Brotherly Love


By Richard Morgan

Men adored Howe. He was so wonderfully average -- in height, weight, voice, manner. And boyish, cherubic almost to the point of porcelain. Like any vaudevillian, he knew how to breeze through towns and leave them wanting more. He wrote thank-you notes after sex. Even for the unbending straight guys in the mix, Howe would embrace his 'Platonism' and suggest they read Marcel Proust's Remembrance of Things Past or take in a theater show or get tickets to see the pianist Vladimir Horowitz. With some, he would buy them dress shirts. And they would send him neckties (although none more expensive than 30 cents).

He once picked up a young, illiterate hitchhiker, Cecil Starling, who was wandering the country after his mother died. Starling had been picking and canning fruit, doing odd jobs, so Howe helped him out by writing a letter of recommendation to a friend in Ohio. That was Howe's modus operandi: to win over the devotion of pretty young vulnerable insecure men -- sometimes to capitalize on that, sexually, but often just to bask in their idolatry of him. Howe was writing to his friend because Starling had recently written from Twin Falls, Idaho, with only $3 in hand, asking for $5.

There was always love, even if it flirted with love-hate. 'You do something out-of-the-way to me,' a longtime close friend, Albert Galloway, wrote in April 1941. 'Like Tim to Scrooge, I soften. It's the contrast between big-business Howe -- banging his heels down and striding resolutely into office, bar, and lobby -- and little-boy Stew, not half so overpowering and a damned sight more affecting.' Another friend put it more directly in February 1942: 'You're a b____ , but I love you for it.'

There was a sense for Howe, shared among his closest friends, that they were serving as a kind of saving grace in the lives of their sexual conquests. A friend gossips about a mutual buddy's latest boy toy: 'I think the boy is Jewish or a Pole; this probably gives Jim the feeling that he is caring for a refugee of some sort. It's very amusing.' Howe, Syrett notes in his recent book The Company He Keeps: A History of White College Fraternities, 'represented a particularly palatable version of homosexuality to young men who might have been concerned that embracing their homosexual inclinations would mean abandoning the parts of their lives that they held dear and that helped them to define themselves as normal American men.'

Reached at her home in Chicago, Howe's niece Elizabeth, 59, recalls, 'I never saw him not in a suit. Blue suits, gray suits, striped ties -- that was about it.' She remembers him as awkward. 'He'd stand with his hands behind his back, rocking on his heels, and he'd ask me and my sister, Jean, things like 'So, what are your hobbies?' ' she says. 'Even as a child, I knew he was uncomfortable. He was removed. He was there because he was expected; this was his family. He always did what he thought was the right thing, all the right things, go through all the right motions.' She remembers him pulling up in his steel-blue Buick and giving her thoughtful but odd gifts: the Encyclopedia Britannica or a six-bowl set of antique Delft china. Once, he tried hosting Thanksgiving dinner himself: a formal affair at Chicago's famed Drake Hotel, with all the familial whimsy of a hospital-corners bed tucked in tight by maids. He derided Elizabeth's beloved Beatles as 'shaggy.' Without a wife or children, Howe sidestepped the cultural revolution of suburbia and extended his 1930s model of manhood well into the Nixon era -- all the while loosening his collar (and his belt) only for a select few.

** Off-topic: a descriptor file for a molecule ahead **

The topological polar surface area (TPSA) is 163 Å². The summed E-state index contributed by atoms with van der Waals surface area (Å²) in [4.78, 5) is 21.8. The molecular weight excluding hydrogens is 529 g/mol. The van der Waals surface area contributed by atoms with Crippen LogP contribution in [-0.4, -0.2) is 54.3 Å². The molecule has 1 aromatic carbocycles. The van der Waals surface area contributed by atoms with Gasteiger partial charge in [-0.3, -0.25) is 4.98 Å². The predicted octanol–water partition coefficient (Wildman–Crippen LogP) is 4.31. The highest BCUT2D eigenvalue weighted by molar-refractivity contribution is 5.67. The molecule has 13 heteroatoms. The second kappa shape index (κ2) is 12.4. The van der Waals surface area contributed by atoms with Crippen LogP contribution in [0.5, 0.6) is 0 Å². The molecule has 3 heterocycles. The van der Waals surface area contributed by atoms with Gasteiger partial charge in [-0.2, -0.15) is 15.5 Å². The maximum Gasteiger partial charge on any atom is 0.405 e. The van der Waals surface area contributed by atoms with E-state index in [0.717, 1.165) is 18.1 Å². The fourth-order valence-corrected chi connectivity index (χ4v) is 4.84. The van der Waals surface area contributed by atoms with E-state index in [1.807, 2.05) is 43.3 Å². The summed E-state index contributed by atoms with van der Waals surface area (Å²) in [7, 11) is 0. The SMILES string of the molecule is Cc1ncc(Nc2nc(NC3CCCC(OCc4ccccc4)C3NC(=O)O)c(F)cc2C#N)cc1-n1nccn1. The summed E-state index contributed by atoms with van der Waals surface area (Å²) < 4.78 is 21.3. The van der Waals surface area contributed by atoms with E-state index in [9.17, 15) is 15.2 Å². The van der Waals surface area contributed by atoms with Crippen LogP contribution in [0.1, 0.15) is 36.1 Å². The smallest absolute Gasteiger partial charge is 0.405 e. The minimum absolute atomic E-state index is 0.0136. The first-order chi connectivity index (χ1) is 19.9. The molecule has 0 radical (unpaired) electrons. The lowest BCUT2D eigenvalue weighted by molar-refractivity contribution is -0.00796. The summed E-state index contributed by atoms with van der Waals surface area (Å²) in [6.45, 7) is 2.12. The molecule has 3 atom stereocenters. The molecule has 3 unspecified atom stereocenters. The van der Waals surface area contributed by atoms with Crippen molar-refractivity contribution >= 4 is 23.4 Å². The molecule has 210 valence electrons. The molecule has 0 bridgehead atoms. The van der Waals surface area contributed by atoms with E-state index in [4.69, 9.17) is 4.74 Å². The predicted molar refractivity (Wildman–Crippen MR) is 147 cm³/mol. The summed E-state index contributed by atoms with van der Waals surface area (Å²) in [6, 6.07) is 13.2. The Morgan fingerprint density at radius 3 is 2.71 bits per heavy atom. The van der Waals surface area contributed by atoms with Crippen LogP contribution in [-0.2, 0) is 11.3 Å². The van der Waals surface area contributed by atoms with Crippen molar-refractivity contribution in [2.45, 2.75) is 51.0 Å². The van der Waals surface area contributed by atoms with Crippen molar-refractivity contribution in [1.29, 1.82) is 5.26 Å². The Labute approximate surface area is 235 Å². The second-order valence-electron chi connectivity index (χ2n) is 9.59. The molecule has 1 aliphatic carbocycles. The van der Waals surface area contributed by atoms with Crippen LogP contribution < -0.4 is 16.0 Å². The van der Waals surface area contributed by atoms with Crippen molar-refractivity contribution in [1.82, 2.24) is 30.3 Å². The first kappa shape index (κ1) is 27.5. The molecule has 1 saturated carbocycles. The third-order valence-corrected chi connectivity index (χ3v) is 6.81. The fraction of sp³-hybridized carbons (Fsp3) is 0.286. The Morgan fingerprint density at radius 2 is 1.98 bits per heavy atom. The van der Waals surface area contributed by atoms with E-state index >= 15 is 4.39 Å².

Part of what's remarkable here is how candid Howe and his pen pals are with each other (in only one letter, the command destroy! is scrawled along the bottom, even though the note is rather vanilla). One friend writes a self-admitted drunken letter. Another sends a kind of 1946 version of a booty text: a telegram that contains nothing other than the name Norm Saksvige along with an address. They call what they do 'prowling' and 'gallivanting.' And they often share a military fetish -- so much so that many of them either join the military after college or pick up enlisted soldiers or ROTCs (Howe picked up two at once and whisked them to the Met). 'Well, Stew, I must do some boning on these texts. I wish it were on human flesh instead,' Howard Heath wrote from his Army bed in March 1942. 'Wish you could peek in on the gorgeous array of baskets surrounding me as I lie on my bunk''

In all their alienation, Howe was a kind of national guidance counselor for these college kids. A letter where Chuck Flanders, a Duke student, is weighing a transfer to Tulane University lays out Howe's importance: 'You don't know what a life you gave me by coming down last week-end. It's so nice to know that someone like you gives a damn for someone like me. You don't know how much our friendship means to me Stewart. I wouldn't want anything to come between it for the world.' One wrote that the State Department should consider installing Howe as 'Ambassador of Basic Relations and Good Neighborly Feelings.'

Playing with the kind of overwrought emotion so rife in college students could have its hazards. 'Isn't it hell, Stew, to be romance to the wealthy and unsophisticated?' wrote a colleague who led a similar man-in-every-frat-house life. 'He fumbled around a lot,' says Syrett. 'It was a fumbling time. When he fell, he fell hard. You have to realize he's not, in modern language, a 'player.' It's not one fuck and then it's over. He stays. He lingers. He writes to them. And they write back.'

Some saw it as creepy, though. The lingering. Like David Wooderson, Matthew McConaughey's iconic character from Dazed and Confused. Handsome and even charming, sure. But a little too pervy. A little too horny. A little too predatory. What kind of 30-something or 40-something or 50-something devotes his life to college men?